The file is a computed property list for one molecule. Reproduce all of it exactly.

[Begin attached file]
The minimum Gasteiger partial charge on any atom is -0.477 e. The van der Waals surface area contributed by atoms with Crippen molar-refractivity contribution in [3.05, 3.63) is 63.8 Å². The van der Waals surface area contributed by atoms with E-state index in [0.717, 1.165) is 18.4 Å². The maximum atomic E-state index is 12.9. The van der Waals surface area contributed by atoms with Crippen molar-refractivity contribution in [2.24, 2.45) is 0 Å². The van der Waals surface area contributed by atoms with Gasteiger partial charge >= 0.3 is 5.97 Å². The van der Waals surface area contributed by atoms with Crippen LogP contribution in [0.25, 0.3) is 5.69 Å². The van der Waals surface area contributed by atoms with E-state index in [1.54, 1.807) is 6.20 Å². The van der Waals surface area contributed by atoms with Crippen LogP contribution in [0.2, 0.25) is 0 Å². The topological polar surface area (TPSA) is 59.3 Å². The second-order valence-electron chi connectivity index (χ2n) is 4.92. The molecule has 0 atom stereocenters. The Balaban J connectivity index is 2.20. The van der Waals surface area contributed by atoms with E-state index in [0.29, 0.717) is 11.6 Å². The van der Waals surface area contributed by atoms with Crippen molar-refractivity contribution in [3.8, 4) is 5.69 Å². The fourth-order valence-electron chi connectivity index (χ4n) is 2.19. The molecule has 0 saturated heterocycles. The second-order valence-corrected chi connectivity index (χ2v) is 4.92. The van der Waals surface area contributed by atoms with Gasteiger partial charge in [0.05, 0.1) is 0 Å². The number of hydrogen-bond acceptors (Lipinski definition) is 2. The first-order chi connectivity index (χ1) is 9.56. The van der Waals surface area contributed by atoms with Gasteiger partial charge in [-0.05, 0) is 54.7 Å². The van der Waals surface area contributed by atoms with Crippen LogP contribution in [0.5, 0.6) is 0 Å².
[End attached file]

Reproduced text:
The minimum Gasteiger partial charge on any atom is -0.477 e. The van der Waals surface area contributed by atoms with Crippen molar-refractivity contribution in [3.05, 3.63) is 63.8 Å². The van der Waals surface area contributed by atoms with E-state index in [0.717, 1.165) is 18.4 Å². The maximum atomic E-state index is 12.9. The van der Waals surface area contributed by atoms with Crippen molar-refractivity contribution in [2.24, 2.45) is 0 Å². The van der Waals surface area contributed by atoms with Gasteiger partial charge >= 0.3 is 5.97 Å². The van der Waals surface area contributed by atoms with Crippen LogP contribution in [0.25, 0.3) is 5.69 Å². The van der Waals surface area contributed by atoms with E-state index in [1.54, 1.807) is 6.20 Å². The van der Waals surface area contributed by atoms with Crippen LogP contribution in [0.2, 0.25) is 0 Å². The topological polar surface area (TPSA) is 59.3 Å². The second-order valence-electron chi connectivity index (χ2n) is 4.92. The molecule has 0 atom stereocenters. The Balaban J connectivity index is 2.20. The van der Waals surface area contributed by atoms with E-state index in [0.29, 0.717) is 11.6 Å². The van der Waals surface area contributed by atoms with Crippen molar-refractivity contribution in [3.8, 4) is 5.69 Å². The fourth-order valence-electron chi connectivity index (χ4n) is 2.19. The molecule has 0 saturated heterocycles. The second-order valence-corrected chi connectivity index (χ2v) is 4.92. The van der Waals surface area contributed by atoms with Gasteiger partial charge in [0.05, 0.1) is 0 Å². The number of hydrogen-bond acceptors (Lipinski definition) is 2. The first-order chi connectivity index (χ1) is 9.56. The van der Waals surface area contributed by atoms with Gasteiger partial charge in [-0.05, 0) is 54.7 Å². The van der Waals surface area contributed by atoms with Crippen LogP contribution in [0.5, 0.6) is 0 Å².